Healthy Tip Tuesday: Understanding the NEW nutrition facts label
The Centers for Disease Control and Prevention explained that the US Food and Drug Administration (FDA) issued new regulations changing the Nutrition Facts label on packaged foods. This is the first major change to the label since it was introduced in 1994. The changes are based on updated science, the most recent dietary recommendation, and input from the public. Using the new label can help you choose foods for a healthy diet. The label will be required on all packaged foods made in the United States and imported from other countries.
All packaged food and beverage containers produced by large manufacturers will have the new label by July 2018, and items produced by small manufacturers will have it by July 2019. Some products already have the new label.
What is changing?
Calories & Fat
Larger, darker letters make calories the easiest item to see on the new label. When it comes to health outcomes, the type of fat you eat matters more than the overall amount of fat. For this reason, the label will no longer show the percentage of “calories from fat,” but will show percentages from the unhealthy saturated and trans fats.
In addition to showing the total percentage of calories from sugars, labels will show the percentage from added sugars. This will help you choose products that have lower amounts of added sugar for your diet. Less than 10% of your daily calories should be from added sugars.
Did you know that the two main sources of added sugars in the United States are sugar-sweetened beverages and snacks and sweets, which includes candies and desserts? If you tend to eat or drink even one large serving of these foods or beverages per day, then you are likely getting more than the recommended daily limit of added sugar.
Serving sizes on the new label are changing. Twenty years ago, people tended to eat smaller amounts than they do now. The new serving size reflects what people are likely to eat or drink today and not necessarily the portions they should eat.
For example, the serving size of ice cream was ½ cup but will be ⅔ cup. A 12 ounce or 20-ounce bottle of soda will be labeled as 1 serving since people are likely to drink either size at one time. This is intended to give people a more realistic view of the number of calories they are consuming.
Dual Column Labels
Some food and drink packages contain more than one serving, but a person may consume the contents of the whole package at one time, for example, a pint of ice cream or a bag of chips. Two columns provide calorie and nutrition information for one serving and for the whole package.
Updated Required Nutrients
- Vitamin D and potassium values will now be required on the label.
- Calcium and iron will continue to be required.
- Vitamins A and C will no longer be required but can be included on a voluntary basis.
Slight Decrease in Sodium Allowance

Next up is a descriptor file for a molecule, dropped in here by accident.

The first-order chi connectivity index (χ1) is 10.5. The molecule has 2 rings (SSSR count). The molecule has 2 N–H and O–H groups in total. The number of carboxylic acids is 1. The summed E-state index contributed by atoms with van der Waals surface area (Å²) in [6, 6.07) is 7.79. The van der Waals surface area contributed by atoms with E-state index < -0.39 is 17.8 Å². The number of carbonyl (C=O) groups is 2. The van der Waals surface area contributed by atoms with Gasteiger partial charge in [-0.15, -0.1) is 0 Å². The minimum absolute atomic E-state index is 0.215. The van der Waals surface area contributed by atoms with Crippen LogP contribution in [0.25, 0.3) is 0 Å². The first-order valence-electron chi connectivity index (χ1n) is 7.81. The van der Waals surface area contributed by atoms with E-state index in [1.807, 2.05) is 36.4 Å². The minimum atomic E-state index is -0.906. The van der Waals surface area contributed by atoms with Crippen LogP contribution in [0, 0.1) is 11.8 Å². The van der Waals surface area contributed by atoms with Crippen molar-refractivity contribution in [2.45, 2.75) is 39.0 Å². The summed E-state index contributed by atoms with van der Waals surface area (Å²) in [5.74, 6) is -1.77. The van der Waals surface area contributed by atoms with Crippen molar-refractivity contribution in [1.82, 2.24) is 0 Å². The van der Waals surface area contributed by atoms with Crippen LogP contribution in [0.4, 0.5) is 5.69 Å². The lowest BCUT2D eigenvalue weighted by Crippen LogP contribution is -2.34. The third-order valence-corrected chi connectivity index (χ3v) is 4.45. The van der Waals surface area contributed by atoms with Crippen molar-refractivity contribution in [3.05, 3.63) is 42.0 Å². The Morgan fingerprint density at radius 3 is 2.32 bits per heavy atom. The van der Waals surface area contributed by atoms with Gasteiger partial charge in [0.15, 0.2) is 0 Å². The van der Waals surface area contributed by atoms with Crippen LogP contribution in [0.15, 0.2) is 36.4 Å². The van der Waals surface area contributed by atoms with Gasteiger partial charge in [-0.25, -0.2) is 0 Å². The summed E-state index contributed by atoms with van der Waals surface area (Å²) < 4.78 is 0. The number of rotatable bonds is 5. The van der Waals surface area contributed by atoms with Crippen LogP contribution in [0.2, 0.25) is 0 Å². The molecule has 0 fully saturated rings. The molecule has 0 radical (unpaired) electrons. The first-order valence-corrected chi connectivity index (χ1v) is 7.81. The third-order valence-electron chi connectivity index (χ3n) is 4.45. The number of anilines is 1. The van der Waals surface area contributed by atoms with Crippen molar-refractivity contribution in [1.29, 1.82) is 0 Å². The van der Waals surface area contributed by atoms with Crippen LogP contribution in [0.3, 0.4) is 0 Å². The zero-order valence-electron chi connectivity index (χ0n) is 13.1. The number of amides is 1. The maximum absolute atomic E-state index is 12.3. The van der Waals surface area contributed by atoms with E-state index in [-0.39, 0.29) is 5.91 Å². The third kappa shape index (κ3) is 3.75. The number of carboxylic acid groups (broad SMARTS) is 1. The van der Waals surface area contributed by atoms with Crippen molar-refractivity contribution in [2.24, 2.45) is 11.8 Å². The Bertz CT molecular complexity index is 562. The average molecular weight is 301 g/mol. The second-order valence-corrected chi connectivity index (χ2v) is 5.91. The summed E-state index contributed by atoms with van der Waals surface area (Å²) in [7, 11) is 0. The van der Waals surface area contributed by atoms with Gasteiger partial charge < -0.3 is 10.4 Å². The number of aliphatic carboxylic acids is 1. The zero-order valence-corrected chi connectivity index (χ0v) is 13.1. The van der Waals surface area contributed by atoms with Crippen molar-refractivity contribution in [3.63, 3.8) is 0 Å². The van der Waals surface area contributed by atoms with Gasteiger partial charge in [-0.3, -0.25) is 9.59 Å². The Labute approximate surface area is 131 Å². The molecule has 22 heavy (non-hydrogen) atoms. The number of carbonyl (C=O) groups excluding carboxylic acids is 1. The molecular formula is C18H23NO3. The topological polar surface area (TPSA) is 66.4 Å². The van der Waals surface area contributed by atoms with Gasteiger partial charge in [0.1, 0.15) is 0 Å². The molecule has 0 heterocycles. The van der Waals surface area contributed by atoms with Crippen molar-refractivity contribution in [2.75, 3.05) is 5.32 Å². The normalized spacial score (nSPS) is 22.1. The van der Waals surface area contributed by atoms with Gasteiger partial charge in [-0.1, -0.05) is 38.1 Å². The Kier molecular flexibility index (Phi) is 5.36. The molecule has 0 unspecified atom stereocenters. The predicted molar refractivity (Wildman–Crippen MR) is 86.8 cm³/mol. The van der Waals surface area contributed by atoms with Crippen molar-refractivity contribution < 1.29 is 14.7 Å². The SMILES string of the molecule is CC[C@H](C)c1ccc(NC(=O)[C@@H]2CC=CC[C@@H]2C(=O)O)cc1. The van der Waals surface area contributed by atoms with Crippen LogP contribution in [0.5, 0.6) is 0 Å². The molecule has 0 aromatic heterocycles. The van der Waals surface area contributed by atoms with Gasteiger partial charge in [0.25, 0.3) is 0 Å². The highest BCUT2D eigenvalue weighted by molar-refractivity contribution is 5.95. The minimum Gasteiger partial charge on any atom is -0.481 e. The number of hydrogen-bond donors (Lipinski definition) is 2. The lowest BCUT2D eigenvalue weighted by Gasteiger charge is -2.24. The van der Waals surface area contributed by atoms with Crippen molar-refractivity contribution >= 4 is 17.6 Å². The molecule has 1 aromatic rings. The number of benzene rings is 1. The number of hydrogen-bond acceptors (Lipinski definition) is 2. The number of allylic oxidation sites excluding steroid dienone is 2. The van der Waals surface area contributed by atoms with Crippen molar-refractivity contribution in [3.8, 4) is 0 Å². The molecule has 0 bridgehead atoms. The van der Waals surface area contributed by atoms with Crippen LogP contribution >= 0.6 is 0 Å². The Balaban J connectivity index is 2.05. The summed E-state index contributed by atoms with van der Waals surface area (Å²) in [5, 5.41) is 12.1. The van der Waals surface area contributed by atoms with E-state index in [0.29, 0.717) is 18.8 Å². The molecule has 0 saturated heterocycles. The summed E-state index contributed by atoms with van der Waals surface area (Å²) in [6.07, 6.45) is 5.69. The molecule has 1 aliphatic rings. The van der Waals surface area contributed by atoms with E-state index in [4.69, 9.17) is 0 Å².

- The daily limit for sodium will decrease slightly from 2,400 mg per day to 2,300 mg per day. This change matches the recommendation in the Dietary Guidelines for Americans, 2015-2020.
The new Nutrition Facts label is on some packaging now, but won’t appear on all food and drink packaging until 2019. Until then, here are a few tips (based on the Dietary Guidelines for Americans, 2015-2020) to help you make healthier choices about what you eat and drink.
- Keep your intake of added sugars to less than 10% (e.g., 200 calories if you consume 2,000 calories in a day) of your total daily calories. Naturally occurring sugars, such as those in fruit or milk, are not added sugars. If “added sugars” is not yet on the label, use the ingredient list to find added sugars such as brown sugar, maple sugar, corn sweetener, corn syrup, honey, malt syrup, and molasses.
- Read the Nutrition Facts labels on your packaged food and drinks to keep track of sugars, fats, protein, and other nutrients.
- Most of the sodium we consume is in the form of salt. In most people’s diets, the majority of salt comes from processed and restaurant foods. Read labels and choose the product with less sodium.
- Drink plain water instead of sugary beverages to reduce the number of calories and added sugar you consume. Read the Nutrition Facts label on a product to see how many calories are in your drink.
- Limit the serving size of the treats you eat. If you are going to have dessert, keep it small. Take the Portion Distortion QuizExternal and learn how food portion sizes have changed in 20 years.
- Be sure you know how many servings are in the food you are eating. For example, if you buy what looks like an individual sized chicken pie, check the Nutrition Facts label before you assume that the whole pie is one serving. It might actually be two servings. If you eat the whole pie, you will eat twice as many calories, twice as much sodium, and other nutrients listed on the label.